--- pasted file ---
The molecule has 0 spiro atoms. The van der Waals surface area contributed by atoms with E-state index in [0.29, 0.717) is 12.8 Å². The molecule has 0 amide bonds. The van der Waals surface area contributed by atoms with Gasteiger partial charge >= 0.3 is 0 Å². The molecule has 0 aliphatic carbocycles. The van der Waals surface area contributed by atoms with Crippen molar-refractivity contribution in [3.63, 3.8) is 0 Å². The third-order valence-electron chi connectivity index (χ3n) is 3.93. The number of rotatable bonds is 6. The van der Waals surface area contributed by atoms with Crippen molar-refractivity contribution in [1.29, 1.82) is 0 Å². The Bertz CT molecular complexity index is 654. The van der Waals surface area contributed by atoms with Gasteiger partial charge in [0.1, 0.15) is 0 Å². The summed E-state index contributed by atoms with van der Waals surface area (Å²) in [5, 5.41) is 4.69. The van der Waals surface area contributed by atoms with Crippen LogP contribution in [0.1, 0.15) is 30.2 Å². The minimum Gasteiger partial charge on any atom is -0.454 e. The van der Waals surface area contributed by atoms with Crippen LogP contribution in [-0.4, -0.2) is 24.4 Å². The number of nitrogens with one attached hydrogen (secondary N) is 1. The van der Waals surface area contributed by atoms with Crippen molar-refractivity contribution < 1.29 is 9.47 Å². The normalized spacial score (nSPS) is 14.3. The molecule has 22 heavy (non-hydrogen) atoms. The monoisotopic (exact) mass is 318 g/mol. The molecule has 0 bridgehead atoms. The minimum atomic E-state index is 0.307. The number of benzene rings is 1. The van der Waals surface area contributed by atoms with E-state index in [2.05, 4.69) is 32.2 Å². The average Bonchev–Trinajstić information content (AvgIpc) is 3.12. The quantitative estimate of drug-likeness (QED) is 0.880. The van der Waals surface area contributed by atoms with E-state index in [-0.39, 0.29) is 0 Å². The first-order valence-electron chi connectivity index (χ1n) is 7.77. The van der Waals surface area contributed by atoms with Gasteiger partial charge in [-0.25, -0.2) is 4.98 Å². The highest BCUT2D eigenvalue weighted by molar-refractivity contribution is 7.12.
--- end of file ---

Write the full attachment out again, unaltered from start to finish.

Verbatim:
The molecule has 0 spiro atoms. The van der Waals surface area contributed by atoms with E-state index in [0.29, 0.717) is 12.8 Å². The molecule has 0 amide bonds. The van der Waals surface area contributed by atoms with Gasteiger partial charge >= 0.3 is 0 Å². The molecule has 0 aliphatic carbocycles. The van der Waals surface area contributed by atoms with Crippen molar-refractivity contribution in [3.63, 3.8) is 0 Å². The third-order valence-electron chi connectivity index (χ3n) is 3.93. The number of rotatable bonds is 6. The van der Waals surface area contributed by atoms with Crippen molar-refractivity contribution in [1.29, 1.82) is 0 Å². The Bertz CT molecular complexity index is 654. The van der Waals surface area contributed by atoms with Gasteiger partial charge in [0.1, 0.15) is 0 Å². The summed E-state index contributed by atoms with van der Waals surface area (Å²) in [5, 5.41) is 4.69. The van der Waals surface area contributed by atoms with Crippen LogP contribution in [0.1, 0.15) is 30.2 Å². The minimum Gasteiger partial charge on any atom is -0.454 e. The van der Waals surface area contributed by atoms with Crippen LogP contribution in [-0.4, -0.2) is 24.4 Å². The number of nitrogens with one attached hydrogen (secondary N) is 1. The van der Waals surface area contributed by atoms with Crippen molar-refractivity contribution < 1.29 is 9.47 Å². The normalized spacial score (nSPS) is 14.3. The molecule has 22 heavy (non-hydrogen) atoms. The monoisotopic (exact) mass is 318 g/mol. The molecule has 0 bridgehead atoms. The minimum atomic E-state index is 0.307. The number of benzene rings is 1. The van der Waals surface area contributed by atoms with E-state index in [2.05, 4.69) is 32.2 Å². The average Bonchev–Trinajstić information content (AvgIpc) is 3.12. The quantitative estimate of drug-likeness (QED) is 0.880. The van der Waals surface area contributed by atoms with E-state index in [-0.39, 0.29) is 0 Å². The first-order valence-electron chi connectivity index (χ1n) is 7.77. The van der Waals surface area contributed by atoms with Gasteiger partial charge in [-0.25, -0.2) is 4.98 Å². The highest BCUT2D eigenvalue weighted by molar-refractivity contribution is 7.12.